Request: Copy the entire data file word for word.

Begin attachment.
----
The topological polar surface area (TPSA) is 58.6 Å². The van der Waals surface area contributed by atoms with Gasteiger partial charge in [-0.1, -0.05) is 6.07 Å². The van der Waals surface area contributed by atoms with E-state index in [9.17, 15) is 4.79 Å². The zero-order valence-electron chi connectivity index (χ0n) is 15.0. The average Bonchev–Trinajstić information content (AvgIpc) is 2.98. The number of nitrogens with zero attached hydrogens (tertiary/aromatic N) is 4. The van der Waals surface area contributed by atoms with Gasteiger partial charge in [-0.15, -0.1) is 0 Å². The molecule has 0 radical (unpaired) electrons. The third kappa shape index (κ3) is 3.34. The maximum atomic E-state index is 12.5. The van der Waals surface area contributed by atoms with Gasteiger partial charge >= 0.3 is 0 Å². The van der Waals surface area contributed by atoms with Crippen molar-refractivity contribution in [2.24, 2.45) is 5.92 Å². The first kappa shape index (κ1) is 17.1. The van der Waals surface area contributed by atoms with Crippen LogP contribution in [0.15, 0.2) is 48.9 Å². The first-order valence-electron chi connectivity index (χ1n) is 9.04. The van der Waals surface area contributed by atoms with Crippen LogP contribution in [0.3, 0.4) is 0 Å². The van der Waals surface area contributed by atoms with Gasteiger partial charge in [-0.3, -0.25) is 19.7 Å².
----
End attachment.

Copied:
The topological polar surface area (TPSA) is 58.6 Å². The van der Waals surface area contributed by atoms with Gasteiger partial charge in [-0.1, -0.05) is 6.07 Å². The van der Waals surface area contributed by atoms with E-state index in [9.17, 15) is 4.79 Å². The zero-order valence-electron chi connectivity index (χ0n) is 15.0. The average Bonchev–Trinajstić information content (AvgIpc) is 2.98. The number of nitrogens with zero attached hydrogens (tertiary/aromatic N) is 4. The van der Waals surface area contributed by atoms with Gasteiger partial charge in [-0.15, -0.1) is 0 Å². The molecule has 0 radical (unpaired) electrons. The third kappa shape index (κ3) is 3.34. The maximum atomic E-state index is 12.5. The van der Waals surface area contributed by atoms with Gasteiger partial charge >= 0.3 is 0 Å². The van der Waals surface area contributed by atoms with Crippen molar-refractivity contribution in [2.24, 2.45) is 5.92 Å². The first kappa shape index (κ1) is 17.1. The van der Waals surface area contributed by atoms with Crippen LogP contribution in [0.15, 0.2) is 48.9 Å². The first-order valence-electron chi connectivity index (χ1n) is 9.04. The van der Waals surface area contributed by atoms with Crippen LogP contribution in [0.3, 0.4) is 0 Å². The van der Waals surface area contributed by atoms with Gasteiger partial charge in [-0.3, -0.25) is 19.7 Å².